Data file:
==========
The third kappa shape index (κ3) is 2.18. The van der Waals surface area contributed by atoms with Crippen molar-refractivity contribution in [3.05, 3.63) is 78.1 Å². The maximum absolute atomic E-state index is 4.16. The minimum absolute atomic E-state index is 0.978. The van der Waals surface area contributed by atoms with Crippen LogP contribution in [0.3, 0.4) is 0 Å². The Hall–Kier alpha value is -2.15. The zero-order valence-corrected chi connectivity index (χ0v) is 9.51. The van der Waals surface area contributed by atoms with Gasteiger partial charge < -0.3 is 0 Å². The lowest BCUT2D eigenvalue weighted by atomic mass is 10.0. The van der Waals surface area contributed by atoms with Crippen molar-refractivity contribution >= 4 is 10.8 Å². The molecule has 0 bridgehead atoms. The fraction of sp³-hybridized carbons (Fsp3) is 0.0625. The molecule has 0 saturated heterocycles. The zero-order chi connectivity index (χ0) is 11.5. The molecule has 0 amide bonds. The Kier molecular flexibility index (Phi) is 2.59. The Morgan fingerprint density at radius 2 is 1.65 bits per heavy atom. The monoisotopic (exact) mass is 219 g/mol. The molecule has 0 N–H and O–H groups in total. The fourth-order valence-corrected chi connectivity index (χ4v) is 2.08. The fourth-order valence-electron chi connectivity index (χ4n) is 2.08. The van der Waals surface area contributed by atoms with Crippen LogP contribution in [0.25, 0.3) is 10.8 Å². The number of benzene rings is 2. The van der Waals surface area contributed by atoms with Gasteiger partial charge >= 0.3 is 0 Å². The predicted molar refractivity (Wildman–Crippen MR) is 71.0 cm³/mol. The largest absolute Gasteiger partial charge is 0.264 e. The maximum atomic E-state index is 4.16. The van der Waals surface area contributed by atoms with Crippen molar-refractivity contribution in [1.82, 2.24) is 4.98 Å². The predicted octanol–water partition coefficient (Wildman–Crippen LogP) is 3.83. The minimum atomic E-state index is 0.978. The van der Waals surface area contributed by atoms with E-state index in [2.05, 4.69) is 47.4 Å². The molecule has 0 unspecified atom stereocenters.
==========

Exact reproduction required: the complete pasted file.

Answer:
The third kappa shape index (κ3) is 2.18. The van der Waals surface area contributed by atoms with Crippen molar-refractivity contribution in [3.05, 3.63) is 78.1 Å². The maximum absolute atomic E-state index is 4.16. The minimum absolute atomic E-state index is 0.978. The van der Waals surface area contributed by atoms with Crippen LogP contribution in [0.3, 0.4) is 0 Å². The Hall–Kier alpha value is -2.15. The zero-order valence-corrected chi connectivity index (χ0v) is 9.51. The van der Waals surface area contributed by atoms with Gasteiger partial charge < -0.3 is 0 Å². The lowest BCUT2D eigenvalue weighted by atomic mass is 10.0. The van der Waals surface area contributed by atoms with Crippen molar-refractivity contribution >= 4 is 10.8 Å². The molecule has 0 bridgehead atoms. The fraction of sp³-hybridized carbons (Fsp3) is 0.0625. The molecule has 0 saturated heterocycles. The zero-order chi connectivity index (χ0) is 11.5. The molecule has 0 amide bonds. The Kier molecular flexibility index (Phi) is 2.59. The Morgan fingerprint density at radius 2 is 1.65 bits per heavy atom. The monoisotopic (exact) mass is 219 g/mol. The molecule has 0 N–H and O–H groups in total. The fourth-order valence-corrected chi connectivity index (χ4v) is 2.08. The fourth-order valence-electron chi connectivity index (χ4n) is 2.08. The van der Waals surface area contributed by atoms with Crippen LogP contribution in [0.25, 0.3) is 10.8 Å². The number of benzene rings is 2. The van der Waals surface area contributed by atoms with Gasteiger partial charge >= 0.3 is 0 Å². The predicted molar refractivity (Wildman–Crippen MR) is 71.0 cm³/mol. The largest absolute Gasteiger partial charge is 0.264 e. The maximum atomic E-state index is 4.16. The van der Waals surface area contributed by atoms with Crippen molar-refractivity contribution in [1.82, 2.24) is 4.98 Å². The predicted octanol–water partition coefficient (Wildman–Crippen LogP) is 3.83. The minimum atomic E-state index is 0.978. The van der Waals surface area contributed by atoms with E-state index in [2.05, 4.69) is 47.4 Å². The molecule has 0 unspecified atom stereocenters.